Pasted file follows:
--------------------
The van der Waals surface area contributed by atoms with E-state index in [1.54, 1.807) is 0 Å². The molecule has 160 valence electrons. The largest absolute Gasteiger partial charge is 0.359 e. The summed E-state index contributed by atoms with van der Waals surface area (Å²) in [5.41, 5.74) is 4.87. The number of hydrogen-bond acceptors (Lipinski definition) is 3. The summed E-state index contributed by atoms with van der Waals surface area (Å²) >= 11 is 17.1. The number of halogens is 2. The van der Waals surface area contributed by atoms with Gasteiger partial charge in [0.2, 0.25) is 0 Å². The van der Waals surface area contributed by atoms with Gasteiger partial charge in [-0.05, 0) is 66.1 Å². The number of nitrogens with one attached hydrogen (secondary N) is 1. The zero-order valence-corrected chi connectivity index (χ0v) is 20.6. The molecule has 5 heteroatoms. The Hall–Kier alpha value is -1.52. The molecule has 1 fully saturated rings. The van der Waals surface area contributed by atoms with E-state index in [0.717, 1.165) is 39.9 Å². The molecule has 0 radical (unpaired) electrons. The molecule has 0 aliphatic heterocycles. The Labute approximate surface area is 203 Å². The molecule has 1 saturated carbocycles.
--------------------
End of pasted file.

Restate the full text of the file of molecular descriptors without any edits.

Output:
The van der Waals surface area contributed by atoms with E-state index in [1.54, 1.807) is 0 Å². The molecule has 160 valence electrons. The largest absolute Gasteiger partial charge is 0.359 e. The summed E-state index contributed by atoms with van der Waals surface area (Å²) in [5.41, 5.74) is 4.87. The number of hydrogen-bond acceptors (Lipinski definition) is 3. The summed E-state index contributed by atoms with van der Waals surface area (Å²) >= 11 is 17.1. The number of halogens is 2. The van der Waals surface area contributed by atoms with Gasteiger partial charge in [0.2, 0.25) is 0 Å². The van der Waals surface area contributed by atoms with Gasteiger partial charge in [-0.05, 0) is 66.1 Å². The number of nitrogens with one attached hydrogen (secondary N) is 1. The zero-order valence-corrected chi connectivity index (χ0v) is 20.6. The molecule has 5 heteroatoms. The Hall–Kier alpha value is -1.52. The molecule has 1 fully saturated rings. The van der Waals surface area contributed by atoms with E-state index in [0.717, 1.165) is 39.9 Å². The molecule has 0 radical (unpaired) electrons. The molecule has 0 aliphatic heterocycles. The Labute approximate surface area is 203 Å². The molecule has 1 saturated carbocycles.